Do you remember Brooks Hatlen from Shawshank Redemption, an inmate who commits suicide shortly after he is released from prison? Red says that Brooks has been in prison for so long that he has become institutionalised. So, what could this possibly mean?! We humans are creatures of habits.  It is because our brains function in a way to find easy ways of finding solutions and establish routines and certain level of discipline, so the brain doesn’t have to use so much energy to do everyday activities. In other words, the brain works very hard and burns a lot of energy in a new environment, say when you move to a new city or country. It has to concentrate harder to do the risk assessment, and focus on keeping us alive by finding food, water, and a place where we can be safe to sleep to recuperate our bodies. Once these survival things are established, then it becomes a habit for us where to get our food and how to get home safely, which transport to take and which road to walk to. It all becomes very much mechanical, and anything which might knock this routine out of balance is perceived by our brains as a threat to our safety. In a workplace, it is exactly the same, we get used to the tasks, daily patterns, even uninspiring tasks, and tyrannic bosses can be tolerated as opposed to what could be waiting or not waiting for us outside of this cosy, familiar, at times super uncomfortable comfort zone. Even if it keeps us imprisoned, kills our creativity and exploration of our other potential, the freedom can be so scary. So, the brain takes it as a risk and starts producing long list of things ‘why’ we cannot do it, why we cannot or should not take the risk.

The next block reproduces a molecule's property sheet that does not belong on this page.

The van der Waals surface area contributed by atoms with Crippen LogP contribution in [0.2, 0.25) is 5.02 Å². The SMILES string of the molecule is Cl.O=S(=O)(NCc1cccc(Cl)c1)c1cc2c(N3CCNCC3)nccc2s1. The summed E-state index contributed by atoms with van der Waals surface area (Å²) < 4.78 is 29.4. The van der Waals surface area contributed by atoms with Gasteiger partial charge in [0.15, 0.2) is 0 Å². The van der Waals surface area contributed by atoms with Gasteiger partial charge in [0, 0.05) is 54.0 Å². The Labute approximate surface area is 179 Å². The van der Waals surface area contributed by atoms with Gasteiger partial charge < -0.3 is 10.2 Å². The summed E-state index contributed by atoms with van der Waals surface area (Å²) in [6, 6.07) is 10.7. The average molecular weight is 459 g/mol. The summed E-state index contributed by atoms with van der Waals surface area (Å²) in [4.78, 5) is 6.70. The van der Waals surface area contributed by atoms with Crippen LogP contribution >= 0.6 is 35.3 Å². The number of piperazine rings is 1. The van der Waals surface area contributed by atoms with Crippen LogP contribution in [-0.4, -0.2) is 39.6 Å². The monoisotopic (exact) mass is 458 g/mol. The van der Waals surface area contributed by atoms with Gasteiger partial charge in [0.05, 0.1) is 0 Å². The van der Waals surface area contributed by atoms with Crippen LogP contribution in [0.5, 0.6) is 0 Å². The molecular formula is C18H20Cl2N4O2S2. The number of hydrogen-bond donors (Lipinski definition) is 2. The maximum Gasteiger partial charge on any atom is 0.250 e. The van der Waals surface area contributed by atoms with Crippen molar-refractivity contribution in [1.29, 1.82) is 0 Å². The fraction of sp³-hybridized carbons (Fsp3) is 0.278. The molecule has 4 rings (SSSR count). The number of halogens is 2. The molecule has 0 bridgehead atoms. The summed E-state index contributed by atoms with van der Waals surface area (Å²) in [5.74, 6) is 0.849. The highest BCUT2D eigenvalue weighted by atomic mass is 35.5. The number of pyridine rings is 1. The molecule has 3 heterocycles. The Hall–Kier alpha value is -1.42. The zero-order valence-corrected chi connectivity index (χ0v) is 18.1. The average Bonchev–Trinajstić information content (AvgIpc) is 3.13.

Loss of Confidence

Unfortunately, the downside effect from the above reason is losing confidence. Especially if you worked in ‘mechanical zone’ for a long time, if your work has stopped challenging you and you haven’t grown in your thinking, creating and achieving, your confidence starts faltering. You lose track of what is happening outside of your world, what the new and progressive technologies are, what the recruiters’ expectations are, etc. In fact, the underlining and real reason of all the excuses we tell ourselves to leave the unhappy and miserable jobs is fear. Fear that we are not good enough, and we will fail, because we do not deserve better situation than we are already in. Once you know how to face your fear, it all falls into right perspective. With little planning, research and updating your skills, joining the right network groups, you can find your inspiration again. And once you find your inspiration, you can find the will and inner strength to face the unknown. Because you will have a good plan which will work for you, which can also include a buffer, a safety cushion even if you fail it a little bit in the beginning.